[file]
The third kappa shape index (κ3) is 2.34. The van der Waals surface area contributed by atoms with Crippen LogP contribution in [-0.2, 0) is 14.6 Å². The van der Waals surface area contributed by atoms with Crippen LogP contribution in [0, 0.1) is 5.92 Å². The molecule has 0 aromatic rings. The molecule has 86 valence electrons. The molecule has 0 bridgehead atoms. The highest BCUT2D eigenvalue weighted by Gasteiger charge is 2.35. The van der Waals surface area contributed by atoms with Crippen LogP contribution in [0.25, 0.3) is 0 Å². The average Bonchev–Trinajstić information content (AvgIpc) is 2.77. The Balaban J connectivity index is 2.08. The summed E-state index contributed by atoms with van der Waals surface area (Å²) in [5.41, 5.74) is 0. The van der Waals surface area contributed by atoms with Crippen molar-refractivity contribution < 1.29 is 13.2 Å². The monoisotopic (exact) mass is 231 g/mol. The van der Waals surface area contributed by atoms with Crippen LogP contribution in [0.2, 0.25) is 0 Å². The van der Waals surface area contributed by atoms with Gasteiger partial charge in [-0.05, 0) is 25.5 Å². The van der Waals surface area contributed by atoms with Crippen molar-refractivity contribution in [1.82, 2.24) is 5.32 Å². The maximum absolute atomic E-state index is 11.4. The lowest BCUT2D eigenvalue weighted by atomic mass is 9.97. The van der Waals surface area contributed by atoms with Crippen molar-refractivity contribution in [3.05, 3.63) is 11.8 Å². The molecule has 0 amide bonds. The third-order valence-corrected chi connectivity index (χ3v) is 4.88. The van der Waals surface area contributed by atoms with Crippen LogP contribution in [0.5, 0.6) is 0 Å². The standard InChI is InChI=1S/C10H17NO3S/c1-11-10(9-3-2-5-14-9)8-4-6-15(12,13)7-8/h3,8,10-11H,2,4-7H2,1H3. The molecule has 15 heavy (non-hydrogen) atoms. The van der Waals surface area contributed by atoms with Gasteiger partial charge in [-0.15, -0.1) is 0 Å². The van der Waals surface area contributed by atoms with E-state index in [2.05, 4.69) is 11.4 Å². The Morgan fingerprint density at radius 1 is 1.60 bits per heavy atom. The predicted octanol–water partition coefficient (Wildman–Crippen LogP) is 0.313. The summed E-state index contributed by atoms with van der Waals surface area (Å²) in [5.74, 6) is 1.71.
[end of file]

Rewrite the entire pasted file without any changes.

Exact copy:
The third kappa shape index (κ3) is 2.34. The van der Waals surface area contributed by atoms with Crippen LogP contribution in [-0.2, 0) is 14.6 Å². The van der Waals surface area contributed by atoms with Crippen LogP contribution in [0, 0.1) is 5.92 Å². The molecule has 0 aromatic rings. The molecule has 86 valence electrons. The molecule has 0 bridgehead atoms. The highest BCUT2D eigenvalue weighted by Gasteiger charge is 2.35. The van der Waals surface area contributed by atoms with Crippen LogP contribution in [0.25, 0.3) is 0 Å². The average Bonchev–Trinajstić information content (AvgIpc) is 2.77. The Balaban J connectivity index is 2.08. The summed E-state index contributed by atoms with van der Waals surface area (Å²) in [5.41, 5.74) is 0. The van der Waals surface area contributed by atoms with Crippen molar-refractivity contribution < 1.29 is 13.2 Å². The monoisotopic (exact) mass is 231 g/mol. The van der Waals surface area contributed by atoms with Crippen LogP contribution in [0.2, 0.25) is 0 Å². The van der Waals surface area contributed by atoms with Gasteiger partial charge in [-0.05, 0) is 25.5 Å². The van der Waals surface area contributed by atoms with Crippen molar-refractivity contribution in [1.82, 2.24) is 5.32 Å². The maximum absolute atomic E-state index is 11.4. The lowest BCUT2D eigenvalue weighted by atomic mass is 9.97. The van der Waals surface area contributed by atoms with Crippen molar-refractivity contribution in [3.05, 3.63) is 11.8 Å². The molecule has 0 amide bonds. The third-order valence-corrected chi connectivity index (χ3v) is 4.88. The van der Waals surface area contributed by atoms with Crippen LogP contribution in [0.5, 0.6) is 0 Å². The standard InChI is InChI=1S/C10H17NO3S/c1-11-10(9-3-2-5-14-9)8-4-6-15(12,13)7-8/h3,8,10-11H,2,4-7H2,1H3. The molecule has 15 heavy (non-hydrogen) atoms. The van der Waals surface area contributed by atoms with Gasteiger partial charge in [-0.15, -0.1) is 0 Å². The van der Waals surface area contributed by atoms with E-state index in [2.05, 4.69) is 11.4 Å². The Morgan fingerprint density at radius 1 is 1.60 bits per heavy atom. The predicted octanol–water partition coefficient (Wildman–Crippen LogP) is 0.313. The summed E-state index contributed by atoms with van der Waals surface area (Å²) in [5.74, 6) is 1.71.